Right-To-Work Reaction From West Michigan Union Leader

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GRAND RAPIDS, Mich.- Paul Helder, president of the Grand Rapids Education Association, spent Tuesday in Lansing in the middle of all of the right-to-work chaos. When he returned to West Michigan, he shared his thoughts about Governor Rick Snyder signing it into law.

“I think the first question: ‘Is it going to stand up?'” Helder said. “I know there are a host of legal challenges that are expected. the fact that they carved out police and fire, two groups that sometimes support Republicans with their political donations makes it suspect. Republicans have already lost one fight like this in District Court.”

But he also is aware that it very well could be a reality.

“It says the union has to continue providing these expensive services for people but they can choose not to pay, but then somebody else in the union has to pay,” Helder said. “So it creates a parasitic kind of situation where some individuals will then kind of essentially live off of their colleagues.”

On the flip side, president of West Michigan Policy Forum, Jared Rodriguez said right-to-work will be good for Michigan. “Freedom to work … is something we’ve been advocating for since 2008 when our grassroots forum of over 600 individuals told us that this was the strategic priority for Michigan to help keep our state moving forward.”

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  • JSA

    Hey Mr. Helder, you fail to mention that right now the MEA forces workers to pay Union dues…. creating a parasitic situation. So, why isn't that wrong? Why doesn't someone in the media question comments made by people they interview to bring a balanced news story?

  • DVV

    JSA your logic fails me. If you believe that employee wages and benefits would be anything close to what they are here in Michigan today without union help, you are some kind of stupid. So you have the people paying for the union to help them bargain for these wages and benefits and then you have the people that don't believe they should have to pay. Perhaps a Walmart Rollback in wages would be appropriate for these leaches. Let them work, but let them work for the wages – pre-union involvement. Oh that's right JSA, before unions got involved in banding the employees together, people were just barely scraping by…except for the business owners. You need a dose of reality or go move down to a right to work state down south and take that huge pay and benefit cut.

    • LEG

      You say their wages wouldn't be what they are without the union. Well I have lost money every year since being forced into the mea. Less wages less benefits, less paid holidays, than I had when I started. They do nothing for me and I'm sick of giving them my money for nothing.

  • SRL

    Paul, Your logic about paying dues is very accurate and makes total sense….other people living off the payment of some….just not fair. But, how is it that it escapes you that the same thing is going on with Obama Care? It's ok that Obama care was shoved down our throats but now that right to work is shoved down your throat you don't like it. Do you realize how hypocritical you are? You whine about the idea of social sharing when it effects you but it's ok for the other guy? Pull your head out !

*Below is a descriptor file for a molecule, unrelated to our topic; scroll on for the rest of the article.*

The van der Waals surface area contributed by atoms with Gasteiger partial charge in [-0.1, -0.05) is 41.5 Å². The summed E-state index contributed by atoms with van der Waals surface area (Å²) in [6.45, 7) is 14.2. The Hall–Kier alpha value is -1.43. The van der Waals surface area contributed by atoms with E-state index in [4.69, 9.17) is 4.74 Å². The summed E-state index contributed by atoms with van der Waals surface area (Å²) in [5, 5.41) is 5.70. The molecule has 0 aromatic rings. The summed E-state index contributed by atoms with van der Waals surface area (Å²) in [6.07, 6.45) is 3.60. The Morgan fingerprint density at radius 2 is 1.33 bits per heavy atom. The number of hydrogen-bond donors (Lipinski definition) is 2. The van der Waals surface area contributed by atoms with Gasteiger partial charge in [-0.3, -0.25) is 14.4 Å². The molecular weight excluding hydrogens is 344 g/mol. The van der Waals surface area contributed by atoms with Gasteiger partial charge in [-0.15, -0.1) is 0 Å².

• bobbyboy

    I am not currently nor ever have been a member of a union. The right-to-work legislation seems like a good idea (in theory). If the union benefits are as good as stated, then people will have no problems paying their dues. This would also be a good way to alleviate some bloat in the unions themselves. I think that the fear is going to be that fewer new employees will choose to join a union. As such, the unions will dissolve over time; and the process will start over again. Once the workers are fed up with harsh conditions or bad pay, they'll form a union. Now if I can get a typical dues-paying union member to comment, i'd much appreciate any additional insight from their perspective.

    • Union Member

      If it was about purchasing union benefits, I would agree with your perspective. It isn't. Right to work doesn't give people the choice between being a member who pays dues for services they paid for and being a non-member who pays nothing and receives no services — it gives people the choice between being a member who pays dues for services they paid for and being a non-member who pays no dues BUT STILL RECEIVES SERVICES PROVIDED BY THE UNION AND PAID FOR BY THEIR CO-WORKERS.

      Sound great? The catch is that if less than half of the possible members choose to pay, the union can no longer represent the workplace, and no one gets any services or benefits. In other words, it creates an incentive for half of the people in the workplace to act as parasites on the other half, and creates workplace strife.

      • bobbyboy

        Thanks for your perspective, I can see why this can be a bad thing for current union members. I'm pretty un-informed when it comes to union benefits. What services are provided by the union? The only one that I'm familiar with is collective bargaining.

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